The course was 98 miles of super heavy wind and small rolling hills.  I was right at home. But while the lead car was off getting a cup of coffee or something, we took a wrong turn while I was on the front and temporarily got lost.  FERDINAND.

We doubled back and got on track, but in the process lost a few minutes to the chase group behind us.  About 10 guys bridged to us at the halfway point in the race.  Our group was too big now.  We all messed around for a bit, attacking and sitting on and what not.  I covered all the moves.  There were two large teams present, both with three or four guys in our 15-man group that each took turns trying to get away.  Eventually five of us got away in a strong headwind portion of the course.  Both the large teams had successfully gotten two guys in the move.  Being teammate-less and off the front from mile one, the odds weren’t in my favor.  Despite this, we all worked evenly together. After 20 more miles of riding in the wind I was sucking more and more air. Thoughts of sitting on occurred to me but I pushed those thoughts away, deciding to suck more air instead. CATFISH.

Another 20 miles and my new breakmates were starting to look more and more like catfish themselves.  In fact, we started to resemble a bayou fisherman’s successful catch of five large catfish on a muddy Louisiana riverbank, wide-eyed, sucking wind with gaping mouths, flopping aimlessly in a confused attempt to get back to the water.  I fought off the catfish face, dug through my pockets and plunged down my mouth fist-fulls of nasty, sticky Swedish Fish and black liquorish, which I had stupidly coated in sea salt the night before.  FERDINAND.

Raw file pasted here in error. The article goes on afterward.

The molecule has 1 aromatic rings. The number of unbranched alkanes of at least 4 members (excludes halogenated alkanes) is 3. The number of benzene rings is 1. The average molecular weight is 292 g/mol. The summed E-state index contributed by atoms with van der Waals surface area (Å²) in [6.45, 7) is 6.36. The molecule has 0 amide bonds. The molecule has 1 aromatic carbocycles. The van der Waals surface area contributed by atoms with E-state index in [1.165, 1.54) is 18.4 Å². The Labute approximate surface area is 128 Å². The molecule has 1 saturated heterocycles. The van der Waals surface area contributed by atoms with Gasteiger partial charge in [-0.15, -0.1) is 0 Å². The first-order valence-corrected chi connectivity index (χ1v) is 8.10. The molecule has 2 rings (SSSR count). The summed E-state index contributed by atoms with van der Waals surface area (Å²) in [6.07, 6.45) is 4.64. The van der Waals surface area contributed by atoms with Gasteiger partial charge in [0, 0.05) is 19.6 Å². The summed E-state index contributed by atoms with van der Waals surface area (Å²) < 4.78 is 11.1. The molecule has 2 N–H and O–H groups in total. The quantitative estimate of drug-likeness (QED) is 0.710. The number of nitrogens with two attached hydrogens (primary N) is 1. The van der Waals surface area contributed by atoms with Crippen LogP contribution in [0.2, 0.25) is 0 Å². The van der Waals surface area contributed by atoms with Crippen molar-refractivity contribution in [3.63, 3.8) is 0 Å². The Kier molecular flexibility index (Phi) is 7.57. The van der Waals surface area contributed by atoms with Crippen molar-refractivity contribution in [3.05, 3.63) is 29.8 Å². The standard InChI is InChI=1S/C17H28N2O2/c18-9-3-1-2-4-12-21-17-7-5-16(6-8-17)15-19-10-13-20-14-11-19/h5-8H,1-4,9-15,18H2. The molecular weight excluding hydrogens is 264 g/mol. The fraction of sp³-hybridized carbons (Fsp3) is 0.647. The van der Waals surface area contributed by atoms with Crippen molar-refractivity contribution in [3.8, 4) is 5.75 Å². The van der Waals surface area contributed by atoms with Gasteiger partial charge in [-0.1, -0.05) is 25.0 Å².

Twenty more miles and we were crawling along in the headwind at 12 miles an hour, the peloton behind us having given up at last. With seven miles to go we reached a very gradual climb about a mile long.  One guy attacked.  I followed a wheel up to him as the gap was closed.  Another attack and it was just down to three of us, our other two previous allies now good and dropped. I started breathing extra heavily, trying to trick the guy in front into thinking I was about to pop if he kept up the pace.  He kept going hard.  The fool!

He slowed a bit as he began to crack and I attacked with everything.  I broke him and the guy on my wheel like my first bike frame this year (airline’s fault not mine), like my second bike frame this year (pavement’s fault not mine), broke them like my multiple rear wheels, like the 11 tubes I’ve flatted during races this year, like the three times I’ve broken my power meter this year, like my ipod, like my laptop, like the five spatulas at host houses I’ve burnt on stoves, like all the windows I broke this year, like all my lady-friends’ hearts (OK, that may be an exaggeration), but the point is I broke them like frail old twigs, gave a Lance look-back, and soloed the last six miles to the finish line … where I gave a one-armed flex as I crossed under the finish banner.  BIG’UNS.

After the race I feasted on greasy chicken at the free barbecue. I also chugged a bunch of really sweet canned juice, then threw up orange liquid all over the grass right in front of a long line of people waiting to serve themselves food.  FERDINAND OUT.

RELATED:
“How I got that job,” Minneapolis Star Tribune, July 17, 2010